What Is Cancer Pain?
Cancer pain explained by San Antonio, Austin, Houston, Dallas Texas top pain doctors
Cancer is associated with high degrees of pain and discomfort. Previous findings have suggested that around half of patients diagnosed with a malignant tumor are currently experiencing severe and impairing degrees of cancer pain. Patients with cancer at the more advanced stages are particularly at risk for severe pain. Estimates have revealed that around two-thirds of patients with advanced forms of cancer suffer from debilitating pain that has begun to impact their sleep, mood, and interpersonal relationships.
Cancer pain may be localized to the area of the malignant tumor or it may be more widespread and permeate to other areas of the body. The severity of cancer pain is impacted by the stage of the disease. Indeed, patients with advanced forms of cancer are more at risk for severe degrees of pain. Moreover, cancer affecting the bone tissue, breast tissue, or the prostate is associated with higher patient ratings of pain.
Damage caused by the growth of a malignant tumor is not the only source of cancer pain. Many of the procedures commonly used to diagnose and treat cancer are associated with risk for pain and discomfort.
Causes Of Cancer Pain
Cancer pain may emerge from a number of different sources, including damage caused by the growing tumor, side effects related to the diagnostic procedures and treatment interventions, as well as infection of the tumor.
A portion of reported cancer pain is attributable to the growth of the tumor itself. This leads to an increased pressure placed upon the tissue surrounding the tumor, such as lung tissue, brain tissue, blood vessels, nerve fibers, the spinal cord, connective tissue, and the tissue of other organs. Pressure and tissue compression can lead to irritation and inflammation of these structures, which may be attributed to increased pain.
Cancerous tumors can also invade the bone tissue of the body, which frequently leads to symptoms of tenderness and soreness. Patients suffering from bone damage attributable to the growth of a tumor tend to report experiencing more severe degrees of pain.
While there are no pain sensors located within the brain, brain tumors can be the source of significant pain and discomfort. Brain tumors can cause compression of the protective membranes that encapsulate the brain, known as the meninges, as well as the blood vessels located throughout the brain, resulting in irritation, inflammation, and pain. Cancerous tumors can also cause a build-up of excess fluid within the brain. This extra fluid undoubtedly places pressure on these structures as well, resulting in significant pain.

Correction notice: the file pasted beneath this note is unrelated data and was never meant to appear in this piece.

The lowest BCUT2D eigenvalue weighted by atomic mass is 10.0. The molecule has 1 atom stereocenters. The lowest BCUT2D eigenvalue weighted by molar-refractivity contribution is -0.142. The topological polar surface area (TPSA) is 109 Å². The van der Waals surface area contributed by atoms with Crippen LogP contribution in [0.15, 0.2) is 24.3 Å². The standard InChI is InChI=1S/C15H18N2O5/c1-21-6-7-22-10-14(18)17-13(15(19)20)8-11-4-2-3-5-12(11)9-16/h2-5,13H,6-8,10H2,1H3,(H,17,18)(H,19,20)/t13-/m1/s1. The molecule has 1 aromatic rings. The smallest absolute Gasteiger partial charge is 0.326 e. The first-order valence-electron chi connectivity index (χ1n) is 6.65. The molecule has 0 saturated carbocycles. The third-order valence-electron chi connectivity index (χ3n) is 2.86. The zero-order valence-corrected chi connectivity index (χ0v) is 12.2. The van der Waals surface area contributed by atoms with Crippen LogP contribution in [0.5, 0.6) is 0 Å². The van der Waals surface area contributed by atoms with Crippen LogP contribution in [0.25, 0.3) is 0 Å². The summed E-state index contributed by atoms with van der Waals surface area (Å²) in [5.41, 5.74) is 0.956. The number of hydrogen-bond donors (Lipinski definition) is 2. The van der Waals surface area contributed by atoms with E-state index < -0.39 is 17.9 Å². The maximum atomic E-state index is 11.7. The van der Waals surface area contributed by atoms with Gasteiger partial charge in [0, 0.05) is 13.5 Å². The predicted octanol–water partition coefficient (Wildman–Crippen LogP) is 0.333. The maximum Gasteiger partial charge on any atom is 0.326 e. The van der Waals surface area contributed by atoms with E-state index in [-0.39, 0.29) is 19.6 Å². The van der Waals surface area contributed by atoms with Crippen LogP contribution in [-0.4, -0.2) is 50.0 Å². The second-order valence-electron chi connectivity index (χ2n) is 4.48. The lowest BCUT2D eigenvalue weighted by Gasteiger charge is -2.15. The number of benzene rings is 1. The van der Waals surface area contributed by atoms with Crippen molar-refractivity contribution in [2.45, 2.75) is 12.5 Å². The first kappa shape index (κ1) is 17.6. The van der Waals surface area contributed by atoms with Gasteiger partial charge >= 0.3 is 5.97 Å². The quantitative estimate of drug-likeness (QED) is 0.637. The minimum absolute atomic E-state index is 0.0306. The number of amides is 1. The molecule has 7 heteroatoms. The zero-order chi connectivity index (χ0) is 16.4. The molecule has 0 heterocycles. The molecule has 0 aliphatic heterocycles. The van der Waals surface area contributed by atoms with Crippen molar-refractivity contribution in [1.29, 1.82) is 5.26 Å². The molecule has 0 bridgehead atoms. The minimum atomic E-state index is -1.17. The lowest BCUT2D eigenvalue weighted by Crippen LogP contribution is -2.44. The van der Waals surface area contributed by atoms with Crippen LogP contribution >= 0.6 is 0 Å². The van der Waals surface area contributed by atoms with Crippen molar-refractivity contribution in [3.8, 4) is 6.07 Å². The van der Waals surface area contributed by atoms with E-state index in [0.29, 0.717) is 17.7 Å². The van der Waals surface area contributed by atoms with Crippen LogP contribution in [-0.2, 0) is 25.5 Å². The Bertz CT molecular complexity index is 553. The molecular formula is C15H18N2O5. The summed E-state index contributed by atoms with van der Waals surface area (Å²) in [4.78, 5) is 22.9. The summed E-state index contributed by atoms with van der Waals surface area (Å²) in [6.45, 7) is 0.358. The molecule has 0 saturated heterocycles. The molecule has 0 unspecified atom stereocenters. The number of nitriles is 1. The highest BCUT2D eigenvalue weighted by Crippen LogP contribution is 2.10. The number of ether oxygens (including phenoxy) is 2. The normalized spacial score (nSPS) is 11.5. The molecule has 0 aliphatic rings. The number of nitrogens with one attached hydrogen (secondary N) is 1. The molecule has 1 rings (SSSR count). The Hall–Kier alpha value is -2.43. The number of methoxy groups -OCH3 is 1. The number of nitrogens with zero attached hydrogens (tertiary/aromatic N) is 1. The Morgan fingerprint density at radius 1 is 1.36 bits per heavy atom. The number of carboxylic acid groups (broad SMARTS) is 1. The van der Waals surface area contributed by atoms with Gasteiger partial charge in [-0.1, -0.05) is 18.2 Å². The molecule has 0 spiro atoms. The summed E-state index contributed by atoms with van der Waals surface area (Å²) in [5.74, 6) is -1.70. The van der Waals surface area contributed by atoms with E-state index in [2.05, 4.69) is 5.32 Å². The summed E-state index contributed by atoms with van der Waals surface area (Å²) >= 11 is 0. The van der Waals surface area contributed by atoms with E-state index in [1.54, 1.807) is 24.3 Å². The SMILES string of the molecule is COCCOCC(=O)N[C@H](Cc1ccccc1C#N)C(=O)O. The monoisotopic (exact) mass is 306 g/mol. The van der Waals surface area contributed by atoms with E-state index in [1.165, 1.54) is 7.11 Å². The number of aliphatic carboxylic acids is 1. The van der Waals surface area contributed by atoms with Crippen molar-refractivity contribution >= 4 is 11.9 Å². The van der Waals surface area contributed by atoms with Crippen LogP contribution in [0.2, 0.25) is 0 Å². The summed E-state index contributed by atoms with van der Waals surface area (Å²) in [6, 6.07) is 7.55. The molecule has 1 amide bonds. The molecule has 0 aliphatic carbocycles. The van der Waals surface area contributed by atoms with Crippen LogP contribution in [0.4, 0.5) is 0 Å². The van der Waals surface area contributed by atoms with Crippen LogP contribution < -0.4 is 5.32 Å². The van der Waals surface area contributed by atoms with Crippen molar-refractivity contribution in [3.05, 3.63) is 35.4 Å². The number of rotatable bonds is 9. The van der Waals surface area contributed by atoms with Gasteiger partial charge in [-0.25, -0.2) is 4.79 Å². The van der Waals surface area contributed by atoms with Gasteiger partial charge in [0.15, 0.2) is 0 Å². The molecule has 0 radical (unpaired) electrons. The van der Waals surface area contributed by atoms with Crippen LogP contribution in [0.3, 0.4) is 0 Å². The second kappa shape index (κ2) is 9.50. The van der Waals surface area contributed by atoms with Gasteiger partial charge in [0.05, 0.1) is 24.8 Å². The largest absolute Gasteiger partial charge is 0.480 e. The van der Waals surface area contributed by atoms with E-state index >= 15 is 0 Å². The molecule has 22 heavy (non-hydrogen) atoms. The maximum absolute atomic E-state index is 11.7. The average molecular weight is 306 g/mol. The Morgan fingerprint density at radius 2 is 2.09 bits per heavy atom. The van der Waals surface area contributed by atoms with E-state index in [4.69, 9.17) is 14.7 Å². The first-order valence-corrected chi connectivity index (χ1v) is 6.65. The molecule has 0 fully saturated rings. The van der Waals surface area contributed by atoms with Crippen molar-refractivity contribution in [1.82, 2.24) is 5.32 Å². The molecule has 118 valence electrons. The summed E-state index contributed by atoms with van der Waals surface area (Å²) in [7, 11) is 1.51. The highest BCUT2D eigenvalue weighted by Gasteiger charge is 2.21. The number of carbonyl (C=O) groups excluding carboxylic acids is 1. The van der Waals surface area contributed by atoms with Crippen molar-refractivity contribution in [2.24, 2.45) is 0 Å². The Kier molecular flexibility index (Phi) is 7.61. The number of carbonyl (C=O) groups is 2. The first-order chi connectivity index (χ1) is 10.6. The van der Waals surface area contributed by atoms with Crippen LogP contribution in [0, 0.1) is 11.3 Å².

The process of diagnosing and treating cancer can be especially painful for the patient, both mentally and physically. Many of the procedures commonly used with cancer patients carry risks for painful side effects.
The lumbar puncture (i.e., spinal tap), for example, is a procedure commonly used to collect samples of cerebrospinal fluid (CSF) or to inject medications directly into the CSF, such as during chemotherapy or when administering spinal anesthesia. During this procedure, a hollow needle, known as a cannula, is inserted in between two vertebrae within the lumbar region of the spinal cord. Patients may experience headaches or back pain as a result of this procedure.
Thoracentesis, a procedure used in both the diagnosis and treatment of cancer, also involves inserting a cannula into the thorax region. This technique can be used to collect samples of pleural fluid or to remove excess fluid, caused by the cancerous tumor, from the pleural space. As with the lumbar puncture procedure, there is an increased risk of pain and discomfort following a thoracentesis.
Both paracentesis and venipuncture are also associated with some risk for pain and discomfort following the procedure, though it is not as common.
Treatments involving both chemical or radiation therapy can be particularly painful for cancer patients. The goal of these types of treatment is to damage or destroy the cancer cells, and there are significant side effects associated with both. Patients undergoing chemotherapy frequently report side effects of joint or muscle pain, mucositis, and peripheral neuropathy.
It is also common for chemotherapy patients to complain of abdominal pain that may be attributable to diarrhea or constipation, which are side effects from this treatment. Patients receiving radiotherapy commonly experience side effects of skin reactions, fibrosis, enteritis, myelopathy, neuropathy, bone necrosis, and plexopathy. Both chemotherapy and radiotherapy may result in significant nerve and tissue damage, which may place the patient at increased risk for chronic pain.